Uwais insists: No automatic lift of states’ Chief Judges, SANs to Supreme Court Bench
Hon. Justice Mohammadu Lawal Uwais was the Chief Justice of Nigeria (CJN) between 1995 and 2006. Eleven years in retirement, he remains a visible advocate of peace, respect for the rule of law and good governance, and has lent his voice severally when occasions demanded. This interview with IBE UWALEKE, is one of such occasions in which he gives rare insights into his life’s experiences pertaining to wide range of issues in the nation’s judiciary, including the issue whether states’ chief judges as helmsmen of the judiciary in their various states and indeed, senior advocates of Nigeria (SANs), should be granted automatic appointment to the apex Court’s Bench. His answer to this question is capital NO! Excerpts:
A lot of Justices of the Supreme Court have been clamoring for interlocutory appeals to stop at the Court of Appeal instead of proceeding to the Supreme Court, considering the enormous workload at the apex court. Do you think this is expedient?
That is an old issue but it’s still on. You know the view of the Supreme Court while we were there was that interlocutory appeals should not come to the Supreme Court. We didn’t succeed in getting that. Part of the reason is that leading practising lawyers then felt that they would be out of work if that happened. So, they were not in support and they rallied round members of the Constituents Assembly who were supposed to amend the constitution at the time for support. After that, there was also another Constituents Assembly that was chaired by Justice Karibi Whyte, which was about 1994 or so. Again, we followed the same procedure; submitted a memorandum, again it was defeated.
When Justice Niki Tobi had his own around 1998, we also raised the same issue. I quite agree that if you take away interlocutory appeals, the workload of the Supreme Court will be substantially reduced. But I think we even need to go beyond that. If you look at the law as it was when the Court of Appeal was created in 1976, certain cases were limited to the Court of Appeal. What I mean by that is that final decisions in such cases remain with the Court of Appeal. For instance, the issue of marriage; if you get to the High Court and then you want to appeal and you get to the Court of Appeal, after that whatever the appellate court decided was final.
Part of the problem is that you are required to ask for leave from the Supreme Court if you want to appeal on points of fact. And if you want to appeal on points of law, you don’t need any leave. And it’s easier for the lawyer because, cleverly they would join points of fact with the points of law. He knows the point of law would not succeed, but he wants the court to hear questions of fact. So, when the lawyer does the two you can’t deny him right of appeal. And when he comes to the Supreme Court, he might even abandon the point of law and then argue the fact. That is part of the problem and there is need to look into that as well.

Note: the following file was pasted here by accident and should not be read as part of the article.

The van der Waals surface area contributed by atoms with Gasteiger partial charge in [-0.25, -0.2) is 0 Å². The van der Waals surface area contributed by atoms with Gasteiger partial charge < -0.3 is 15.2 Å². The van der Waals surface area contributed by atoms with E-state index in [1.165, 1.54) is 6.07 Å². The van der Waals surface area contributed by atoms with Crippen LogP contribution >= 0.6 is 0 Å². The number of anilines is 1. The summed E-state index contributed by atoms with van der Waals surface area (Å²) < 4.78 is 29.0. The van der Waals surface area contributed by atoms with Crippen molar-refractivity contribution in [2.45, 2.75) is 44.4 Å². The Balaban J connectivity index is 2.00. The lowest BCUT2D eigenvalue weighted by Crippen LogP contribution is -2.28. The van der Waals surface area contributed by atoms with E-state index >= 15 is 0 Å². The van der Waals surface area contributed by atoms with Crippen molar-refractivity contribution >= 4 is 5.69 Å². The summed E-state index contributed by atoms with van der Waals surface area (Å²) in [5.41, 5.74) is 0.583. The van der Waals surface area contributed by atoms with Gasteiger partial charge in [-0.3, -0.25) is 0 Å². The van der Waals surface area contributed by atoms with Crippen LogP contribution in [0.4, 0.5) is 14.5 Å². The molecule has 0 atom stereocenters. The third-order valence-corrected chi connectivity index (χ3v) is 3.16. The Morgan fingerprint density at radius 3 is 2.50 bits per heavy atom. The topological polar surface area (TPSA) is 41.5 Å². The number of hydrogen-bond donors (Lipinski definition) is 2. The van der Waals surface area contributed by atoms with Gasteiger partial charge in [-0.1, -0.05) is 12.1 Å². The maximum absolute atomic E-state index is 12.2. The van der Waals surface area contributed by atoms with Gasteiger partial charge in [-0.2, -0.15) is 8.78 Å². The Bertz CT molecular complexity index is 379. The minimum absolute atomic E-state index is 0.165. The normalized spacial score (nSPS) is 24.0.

Are you of the opinion that interlocutory appeals should terminate at the Court of Appeal?
Oh, yes. I have told you. During Justice Aniagolu Constituents Assembly, we made representation. I was part of that representation.
What is your perspective on the call for Senior Advocates of Nigeria (SANs) to be appointed to the Supreme Court Bench?
Well, I belong to the old school. It was during my time as CJN that we said no, Senior Advocates of Nigeria, who want to come to the Bench should start from the level of the High Court or at best at the level of the Court of Appeal. That was the policy when I was a member of the National Judicial Council (NJC), and I still remain with that view.
Why do you think senior lawyers should not be appointed straight to the apex court?
Part of the problem is not just the ability of the judge you want. There is the issue of integrity. If you have been a judge at the High Court or Court of Appeal before coming to the Supreme Court, you would have done cases where whether you are a corrupt person would have been discovered. From your judgments also, the Court of Appeal would have known how good you are if you are at the High Court. But if you are a legal practitioner, you haven’t written any judgment. So, there is no way you can be assessed in that respect.
Again you are not under supervision of anybody when it comes to integrity and those are the two points why we felt, anybody who is at the Bar who wants to go to the Supreme Court bench should start from the lower Bench.
But Hon. Justice Augustine Nnamani was appointed same day with you to the Supreme Court and he was good. He came straight from the Bar. What do you have to say about that?
For Justice Nnamani and Elias who were appointed to the Supreme Court, they made good judges. In the case of Justice Elias, what happened was that Sir. Adetokunbo Ademola who was then Chief Justice, was to retire and General Yakubu Gowon was the Head of State. Elias was his Attorney General. General Gowon, I know and a lot of people who knew this would confirm it, looked around for a successor to Sir. Adetokunbo Ademola but it wasn’t easy to get someone. There was a particular Chief Judge (name withheld) who is now late, that Gowon wanted to appoint the Chief Justice.
But before he became a Chief Judge, he was Chief Registrar of the Supreme Court. Some of the judges of the Supreme Court to whom he was Chief Registrar were still there. How then can you bring him above the Judges of the Supreme Court?
The Chief Judge knew it was not going to work. So, he turned the proposal down. Gowon in the end, extended the tenure of Sir. Ademola by two years but had to pass a decree to enable them to do that. When Ademola was to go, Gowon said, ‘Elias, you are good enough to be the Chief Justice.’ That was how that one happened.